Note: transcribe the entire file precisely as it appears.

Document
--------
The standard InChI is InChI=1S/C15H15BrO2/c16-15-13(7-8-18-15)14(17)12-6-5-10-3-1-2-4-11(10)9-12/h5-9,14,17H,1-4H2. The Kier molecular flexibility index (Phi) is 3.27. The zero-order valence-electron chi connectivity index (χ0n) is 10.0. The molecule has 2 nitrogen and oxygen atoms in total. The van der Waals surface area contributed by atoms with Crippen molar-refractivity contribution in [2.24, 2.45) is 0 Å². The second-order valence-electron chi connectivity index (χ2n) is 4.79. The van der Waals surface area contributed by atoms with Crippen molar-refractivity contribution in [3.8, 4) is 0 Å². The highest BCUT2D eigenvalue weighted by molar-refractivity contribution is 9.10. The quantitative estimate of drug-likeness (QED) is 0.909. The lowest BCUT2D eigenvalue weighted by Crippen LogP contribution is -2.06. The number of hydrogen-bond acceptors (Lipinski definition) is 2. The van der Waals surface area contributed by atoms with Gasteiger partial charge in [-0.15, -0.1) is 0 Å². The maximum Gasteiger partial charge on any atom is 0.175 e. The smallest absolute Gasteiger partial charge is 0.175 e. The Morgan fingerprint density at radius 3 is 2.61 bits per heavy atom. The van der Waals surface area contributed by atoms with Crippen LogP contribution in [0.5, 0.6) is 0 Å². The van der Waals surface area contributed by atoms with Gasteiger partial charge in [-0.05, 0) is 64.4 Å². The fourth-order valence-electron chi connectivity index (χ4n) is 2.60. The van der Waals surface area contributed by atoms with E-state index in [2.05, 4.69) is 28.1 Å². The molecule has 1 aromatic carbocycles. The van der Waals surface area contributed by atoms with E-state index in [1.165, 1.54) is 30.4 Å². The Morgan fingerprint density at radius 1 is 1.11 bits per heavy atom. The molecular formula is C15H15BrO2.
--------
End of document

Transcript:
The standard InChI is InChI=1S/C15H15BrO2/c16-15-13(7-8-18-15)14(17)12-6-5-10-3-1-2-4-11(10)9-12/h5-9,14,17H,1-4H2. The Kier molecular flexibility index (Phi) is 3.27. The zero-order valence-electron chi connectivity index (χ0n) is 10.0. The molecule has 2 nitrogen and oxygen atoms in total. The van der Waals surface area contributed by atoms with Crippen molar-refractivity contribution in [2.24, 2.45) is 0 Å². The second-order valence-electron chi connectivity index (χ2n) is 4.79. The van der Waals surface area contributed by atoms with Crippen molar-refractivity contribution in [3.8, 4) is 0 Å². The highest BCUT2D eigenvalue weighted by molar-refractivity contribution is 9.10. The quantitative estimate of drug-likeness (QED) is 0.909. The lowest BCUT2D eigenvalue weighted by Crippen LogP contribution is -2.06. The number of hydrogen-bond acceptors (Lipinski definition) is 2. The van der Waals surface area contributed by atoms with Gasteiger partial charge in [-0.15, -0.1) is 0 Å². The maximum Gasteiger partial charge on any atom is 0.175 e. The smallest absolute Gasteiger partial charge is 0.175 e. The Morgan fingerprint density at radius 3 is 2.61 bits per heavy atom. The van der Waals surface area contributed by atoms with Crippen LogP contribution in [0.5, 0.6) is 0 Å². The van der Waals surface area contributed by atoms with Gasteiger partial charge in [-0.05, 0) is 64.4 Å². The fourth-order valence-electron chi connectivity index (χ4n) is 2.60. The van der Waals surface area contributed by atoms with E-state index in [2.05, 4.69) is 28.1 Å². The molecule has 1 aromatic carbocycles. The van der Waals surface area contributed by atoms with E-state index in [1.165, 1.54) is 30.4 Å². The Morgan fingerprint density at radius 1 is 1.11 bits per heavy atom. The molecular formula is C15H15BrO2.